1-Whilst we found lots of champions who have debuted in 6 rounders and even a few who debuted in bouts scheduled for 8, such as Naoya Inoue very recently. It is rare, so rare in fact that we could only find two world champions from Asia who debuted in an 8 rounder and lost, before winning a world title. The first of those was Frank Cedeno, the British Filipino fighter who beat Charlie Magri in Wembley for the WBC Flyweight title in 1983, we'll get on to the second later in this article!
2-Korea's second ever world champion Soo Hwan Hong, who is also the first Korean to win titles in more than 1 weight class, draw on his debut to the debuting Sang Il Kim. Coincidentally his career also ended on a draw, as he fought to a stalemate with fellow former world champion Dong Kyun Yum, in what was Hong's 51st bout. That was also Yum's final bout. Incidentally Sang Il Kim's record is 0-1-1.
3-Former WBA Super Flyweight champion Hyung Chul Lee lost 3 of his first 4 bouts, including his debut. Strangely his career ended going full circle and he would also lose his final 2 bouts, both against Alimi Goitia, with only 1 loss in the middle of his career. He would end up with a career record of 19-6 (15)
4-China's first ever male world champion, Xiong Zhao Zhong, fought to a draw on debut. Aged 23 at the time Zhong fought to a 4 round draw with Lingfeng Yu. Yu ended his career 0-6-1, and his only non-loss was the bout to Zhong!
5-Another world champion who fought to a draw on debut was Kwanthai Sithmorseng, who fought to a draw with Nakhon Muensa in June 2005. Kwanthai last fought in June 2019, and despite a draw on his debut he had now gone 56 straight fights without another draw, going 49-7 since that debut draw.
6-Our research suggests that Sho Kimura is the only Asian world champion to have been knocked out on debut! Even more surprising is the fact that Kimura has since built a reputation on being an incredibly tough competitor with a great gas tank. Not the type of fighter you'd think was blown away in 75 seconds on debut!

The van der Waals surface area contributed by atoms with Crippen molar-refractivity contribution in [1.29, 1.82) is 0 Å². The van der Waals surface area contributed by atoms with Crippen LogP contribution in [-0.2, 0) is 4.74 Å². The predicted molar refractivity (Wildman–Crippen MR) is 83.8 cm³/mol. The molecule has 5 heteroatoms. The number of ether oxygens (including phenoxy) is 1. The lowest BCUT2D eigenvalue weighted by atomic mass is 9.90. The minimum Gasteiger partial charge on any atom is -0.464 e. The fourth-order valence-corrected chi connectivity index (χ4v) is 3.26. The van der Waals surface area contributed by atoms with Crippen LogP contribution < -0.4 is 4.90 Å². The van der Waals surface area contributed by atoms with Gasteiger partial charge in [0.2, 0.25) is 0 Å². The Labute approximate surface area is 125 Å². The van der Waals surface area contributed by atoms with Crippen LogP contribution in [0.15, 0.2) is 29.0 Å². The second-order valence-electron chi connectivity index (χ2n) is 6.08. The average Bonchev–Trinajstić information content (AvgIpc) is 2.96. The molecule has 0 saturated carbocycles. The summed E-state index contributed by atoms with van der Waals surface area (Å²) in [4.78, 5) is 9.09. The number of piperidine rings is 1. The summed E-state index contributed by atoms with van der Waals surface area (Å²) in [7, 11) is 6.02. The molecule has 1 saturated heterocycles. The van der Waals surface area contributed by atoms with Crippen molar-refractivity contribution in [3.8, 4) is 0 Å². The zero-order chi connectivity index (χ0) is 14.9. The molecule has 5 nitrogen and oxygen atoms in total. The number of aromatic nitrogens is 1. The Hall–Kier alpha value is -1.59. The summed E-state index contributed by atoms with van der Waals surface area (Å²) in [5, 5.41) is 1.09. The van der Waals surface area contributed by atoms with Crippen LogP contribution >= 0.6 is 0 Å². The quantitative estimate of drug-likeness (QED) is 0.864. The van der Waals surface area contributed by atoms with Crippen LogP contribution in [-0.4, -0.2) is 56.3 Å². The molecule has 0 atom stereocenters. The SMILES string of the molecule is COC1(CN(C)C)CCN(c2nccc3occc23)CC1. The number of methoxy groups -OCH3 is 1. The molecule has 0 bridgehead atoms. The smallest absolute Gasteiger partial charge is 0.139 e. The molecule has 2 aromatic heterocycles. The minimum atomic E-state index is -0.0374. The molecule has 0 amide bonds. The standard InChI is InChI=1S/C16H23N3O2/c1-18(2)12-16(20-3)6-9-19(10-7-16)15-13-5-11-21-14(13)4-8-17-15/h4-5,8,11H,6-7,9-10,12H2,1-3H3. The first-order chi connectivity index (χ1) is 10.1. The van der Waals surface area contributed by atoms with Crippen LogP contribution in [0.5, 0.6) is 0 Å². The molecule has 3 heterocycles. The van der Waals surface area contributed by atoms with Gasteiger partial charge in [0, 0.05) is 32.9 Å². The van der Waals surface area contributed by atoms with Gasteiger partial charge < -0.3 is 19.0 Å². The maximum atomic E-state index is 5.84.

7-Filipino fighter Manny Melchor retired with a record of 38-35-6 (6), following a loss on his debut. This record makes the former IBF Minimumweight champion one of the very few world champions with a sub 50% winning record.
8-Staying with Manny Melchor, he won just 1 of his first 9 bouts! Starting his career 1-6-2. Things actually took a long time to get better for the Filipino who was 8-8-2 (2) after 18 bouts and didn't have more wins than losses until his 27th bout, when he beat Angelo Escobar to advance his record to 13-12-2 (4)
9-Incidentally the man that Melchor beat for the IBF Minimumweight title, Fahlan Sakkreerin Snr also lost on his debut, losing an 8 round decision, to Chana Porpaoin, who was fighting for just the second time. What makes this bout rather remarkable is that BOTH men would go on to win world titles! Porpaoin would would be a 2-time WBA Minimumweight champion whilst Sahlan would be an IBF Minimumweight champion. Yes, Fahlan was the second of the fighters to lose in an 8 rounder on debut, though of course the more notable fact here was who he lost to!
10-Korean fighter Sung Jun Kim strangely began his career 0-1-1, with his debut being a loss and then his second being a draw, both to the same opponent, In Soo Lim. As with some of the other opponents mentioned these were Lim's only bouts Kim also had a loss and a draw, later in his career, to Hong Soo Yang, and ended his career in 1982 with a loss, book ending his career with losses.
Thinking Out East
With this site being pretty successful so far we've decided to open up about our own views and start what could be considered effectively an editorial style opinion column dubbed "Thinking Out East" (T.O.E).